It is quite interesting to read in Santo's article on Indonesia "A new *middle' power" (The Jakarta Post, Oct. 31, 2009) that Indonesia has been acknowledged as a new middle power in these bewildering global politics.
However, this acknowledgement has been perceived as a challenge for Indonesia; whether it can rise as a new middle power or become, on the contrary, a new semi-failed state.
In this context, it is crucial to understand what we mean by middle power. It is important because the label of middle power is pertinent to the ability of a nation-state to make projections of its diplomatic and security activities in both the domestic and international environment.
We should bear in mind that there is no clear agreed definition of a middle power and middle-power diplomacy.
The term has been used variously to describe geographic, material, normative and behavioral attributes among a diverse group of middle-ranking states on the global stage.
Such ranking exercises based on selective criteria, however, are fraught with difficulty because, as other scholars have shown, there is little or no correlation between a country's size or position in the international system and the conduct of its diplomacy.
In short, being a middle-sized country does not necessarily determine foreign policy behavior. But having middle-ranking economic, military and diplomatic capabilities and actively pursuing a middle-power approach to international affairs does offer some insight into what certain states can do to their international environment.
Clearly, when foreign policy practitioners make declaratory statements about exercising a country's "middle power" role in the international system, they are employing a type of shorthand for a pre-defined and generally agreed set of foreign policy behaviors.
That set of behaviors includes a preference for working through multilateral institutions and processes, a commitment to promoting international legal norms and a pro-active use of diplomatic, military and economic measures to achieve selected economic and political outcomes.
Despite obvious definitional difficulties with the concept, middle-power diplomacy continues to resonate with politicians, practitioners and scholars alike as a simple way of characterizing the foreign policy activities of certain countries which are neither great powers nor small.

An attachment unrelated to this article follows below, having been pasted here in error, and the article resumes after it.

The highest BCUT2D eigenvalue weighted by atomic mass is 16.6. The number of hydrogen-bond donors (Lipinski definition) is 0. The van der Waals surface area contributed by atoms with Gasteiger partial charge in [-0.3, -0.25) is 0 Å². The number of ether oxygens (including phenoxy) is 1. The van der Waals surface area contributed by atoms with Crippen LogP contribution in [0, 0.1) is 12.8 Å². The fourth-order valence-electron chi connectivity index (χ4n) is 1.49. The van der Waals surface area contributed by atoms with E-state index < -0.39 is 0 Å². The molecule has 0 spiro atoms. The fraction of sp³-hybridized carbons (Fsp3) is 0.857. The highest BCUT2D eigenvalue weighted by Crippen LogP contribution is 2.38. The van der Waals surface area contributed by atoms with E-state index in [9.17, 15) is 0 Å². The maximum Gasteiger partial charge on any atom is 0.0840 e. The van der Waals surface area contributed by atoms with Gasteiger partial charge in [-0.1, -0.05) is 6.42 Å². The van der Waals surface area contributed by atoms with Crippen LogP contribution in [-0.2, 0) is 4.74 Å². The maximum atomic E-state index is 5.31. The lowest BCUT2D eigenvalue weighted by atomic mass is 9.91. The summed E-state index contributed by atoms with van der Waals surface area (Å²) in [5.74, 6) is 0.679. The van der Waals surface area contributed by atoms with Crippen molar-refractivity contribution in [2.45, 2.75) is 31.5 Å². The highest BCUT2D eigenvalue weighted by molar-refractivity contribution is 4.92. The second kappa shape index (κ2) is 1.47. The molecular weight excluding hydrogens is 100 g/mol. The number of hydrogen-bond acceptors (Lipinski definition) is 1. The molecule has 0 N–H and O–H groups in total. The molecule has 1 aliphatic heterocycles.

As the Canadian scholar Dennis Stairs has argued, "The impression that there really are certain powers of secondary rank with similar capabilities and similar minds, and with a similar approach to the maintenance of the international system, seems somehow to survive the *real-world' observation that things are in fact a jumble".
Ultimately, engaging in middle-power diplomacy is no less self-interested than the behavior of any other state in the international system. That self-interest, however, is filtered through the practical consideration of when and where middle-ranking states can achieve successful diplomatic outcomes in pursuit of their national interests.
Therefore, it is also very important to set our national interests clearly as the basis of our foreign policy and diplomatic activities. Without having explicit, manageable and realistic national interests will only put us as a nation-state without a clear road map in the global arena.
To put it another way, the so-called "middle powers", then, must look for specific, niche opportunities to exercise their power and influence. If great powers are defined by having global interests and reach, then the middle power category defines a group of states with a more limited regional set of core national interests and force projection capabilities.
The questions are now: are we willing to do that? And if yes, what kind of foreign policy mechanism can we utilize in defining and promoting our regional interests and force projection capabilities?
The writer is professor of international relations, Parahyangan Catholic University, Bandung.
Thu, 02/04/2010 1:11 PM * Opinion
The article "RI as a new middle power?" by Prof. Anak Agung Banyu Perwita, published on this page on Nov. 12, 2009, is very similar to a piece written by Carl Ungerer titled "The *Middle Power' Concept in Australian Foreign Policy", which was published in the Australian Journal of Politics and History: Volume 53, Number 4, 2007, pp.538-551.
Both in terms of ideas and in the phrases used, it is very evident this is not the original work of the writer.
The Jakarta Post takes claims of plagiarism and the infringement of ideas very seriously.
We hereby withdraw the offending article by Anak Agung Banyu Perwita and apologize to our readers, most especially to Mr. Carl Ungerer, for this editorial oversight.
- The Editor